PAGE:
I find it interesting also how the view of this reaction has changed over the years.  I found in a short guide called Report of the War Office Committee of Enquiry into “Shell-Shock” that was published the British Military in 1922 that Shellshock is not an honorable or acceptable way to get oneself removed from the front lines, during WWI it was only treated as a weakness of character rather than a crippling disease.  On top of this the accepted method of treatment was an “establishment of an atmosphere of cure”, where all that was need was a short rest and recuperation and then the soldiers were sent back to the front line. 

Now in our modern world the occurrence of PTSD is much more common and it is now considered more than just a character weakness.  This fact however is not really that surprising, less people are dying, but our guns are louder, our planes are bigger and our bombs make a bigger BOOM.  These advancements have helps us see PTSD as a real disease and many methods are being used to help find a way to treat it.  Through tests it was been found that by using dogs as a treatment method, 80% of soldiers that are affected by the disorder have less severe or even no symptoms whatsoever.  Another, almost unimaginable treatment involves the recreation of the events that are haunting the person and causing all of their symptoms.  Through the use of 3-D software and certain scents and sounds therapists are able to recreate the events that have caused so many issues and are able to help the sufferer deal with what happened and move past it.  However this method is still to new, not being able to show how many it could help, but so far noticeable improvements have been made in the soldiers it is being tried on.  This new method has raised the question if these recreation of events are to powerful for people to handle, but not enough has been done with them to determine if that view has any really truth to it.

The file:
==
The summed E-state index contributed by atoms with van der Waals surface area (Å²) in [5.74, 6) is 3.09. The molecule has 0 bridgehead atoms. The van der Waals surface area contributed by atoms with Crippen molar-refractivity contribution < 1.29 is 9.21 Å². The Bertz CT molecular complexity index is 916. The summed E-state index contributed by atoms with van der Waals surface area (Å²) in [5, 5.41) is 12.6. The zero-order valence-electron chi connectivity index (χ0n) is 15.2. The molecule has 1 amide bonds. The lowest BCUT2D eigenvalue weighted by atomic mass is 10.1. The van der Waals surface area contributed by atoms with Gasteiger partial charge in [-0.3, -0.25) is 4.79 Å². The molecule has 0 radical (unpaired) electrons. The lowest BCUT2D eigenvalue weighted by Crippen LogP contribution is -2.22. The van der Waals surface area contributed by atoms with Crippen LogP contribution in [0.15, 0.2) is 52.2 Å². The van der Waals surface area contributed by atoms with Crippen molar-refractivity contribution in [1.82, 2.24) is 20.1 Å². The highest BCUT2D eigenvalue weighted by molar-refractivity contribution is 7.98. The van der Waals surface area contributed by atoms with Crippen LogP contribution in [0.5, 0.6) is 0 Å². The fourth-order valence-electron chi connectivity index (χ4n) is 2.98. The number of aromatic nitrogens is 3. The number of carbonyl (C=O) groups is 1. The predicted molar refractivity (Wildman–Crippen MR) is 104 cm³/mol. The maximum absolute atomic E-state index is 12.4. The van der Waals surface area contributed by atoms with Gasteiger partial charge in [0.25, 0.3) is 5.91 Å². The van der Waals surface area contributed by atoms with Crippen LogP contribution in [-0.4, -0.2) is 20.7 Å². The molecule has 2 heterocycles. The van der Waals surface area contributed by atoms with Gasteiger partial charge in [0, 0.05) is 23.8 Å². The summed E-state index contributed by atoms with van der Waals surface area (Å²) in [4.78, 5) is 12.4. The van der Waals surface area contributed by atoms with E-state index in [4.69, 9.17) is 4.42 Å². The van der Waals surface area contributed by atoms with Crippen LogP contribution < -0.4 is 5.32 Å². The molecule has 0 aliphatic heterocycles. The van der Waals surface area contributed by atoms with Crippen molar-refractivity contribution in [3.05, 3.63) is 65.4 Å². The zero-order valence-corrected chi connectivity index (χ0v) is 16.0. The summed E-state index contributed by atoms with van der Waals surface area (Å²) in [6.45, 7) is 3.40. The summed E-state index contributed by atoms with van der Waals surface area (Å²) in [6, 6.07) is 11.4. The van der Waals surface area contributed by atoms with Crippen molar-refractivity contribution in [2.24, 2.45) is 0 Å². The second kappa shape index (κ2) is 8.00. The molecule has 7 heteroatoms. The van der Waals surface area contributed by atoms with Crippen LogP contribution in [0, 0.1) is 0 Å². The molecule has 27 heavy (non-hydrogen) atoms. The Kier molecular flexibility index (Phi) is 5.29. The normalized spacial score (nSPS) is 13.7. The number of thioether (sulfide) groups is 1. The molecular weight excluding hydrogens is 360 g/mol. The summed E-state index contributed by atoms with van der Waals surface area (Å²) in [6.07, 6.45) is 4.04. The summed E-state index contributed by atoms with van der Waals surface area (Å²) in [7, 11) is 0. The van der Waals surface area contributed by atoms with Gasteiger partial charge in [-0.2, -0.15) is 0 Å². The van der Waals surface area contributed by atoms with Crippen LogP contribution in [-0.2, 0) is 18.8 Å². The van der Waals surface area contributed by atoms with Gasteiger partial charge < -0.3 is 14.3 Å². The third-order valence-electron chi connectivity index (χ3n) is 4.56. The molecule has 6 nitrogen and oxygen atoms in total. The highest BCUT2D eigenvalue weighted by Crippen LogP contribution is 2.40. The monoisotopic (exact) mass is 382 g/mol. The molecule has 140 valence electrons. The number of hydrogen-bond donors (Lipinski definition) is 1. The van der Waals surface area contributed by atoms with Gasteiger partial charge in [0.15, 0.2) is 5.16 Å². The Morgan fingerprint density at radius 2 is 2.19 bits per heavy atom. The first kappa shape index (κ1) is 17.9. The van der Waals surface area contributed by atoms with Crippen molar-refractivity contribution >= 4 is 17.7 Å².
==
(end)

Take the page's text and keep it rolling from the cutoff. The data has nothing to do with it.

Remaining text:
So once again I will leave you with a question, a question that has not really changed over my last few posts and more importantly over the years.  Technology and the was wars are fought have drastically changed, but has war actually changed at all?

“The Ghosts May Laugh”

by: Stewart D. Lee 2005

Combat Stress Reaction

Wikipedia

Army Studies Use of Dogs for PTSD

UPI September 5, 2009

Virtual Therapy Used to Heal PTSD

By: Geoff Ziezulewicz

Stars and Stripes June 29, 2009

Sep
24

How do you communicate? Do you use a cell phone, or email, or even text messages? In this present time it almost seems impossible for anyone to communicate at all before these technologies existed.  Now you can get up to the minute news, there is no more waiting for the news paper, or waiting for letters to arrive.  On top of this with the click of a button you can listen to President Obama speak about plans for the future and how the war in Iraq is going.  I recently listened to a podcast from him during a memorial ceremony where he bestowed the Medal of Honor on a fallen soldier by the name of Sgt. 1st Class Monti and although it was very moving and heartfelt, there was no real connection or feeling of loss with hearing the news.  It almost felt like listening to a news show about someone a world away from me, his loss was great and he deserved this honor, but I can’t help but think that maybe this event is not really meant for me, and my knowing has no real benefit for his loved ones.  I keep asking myself, why must the world know everything?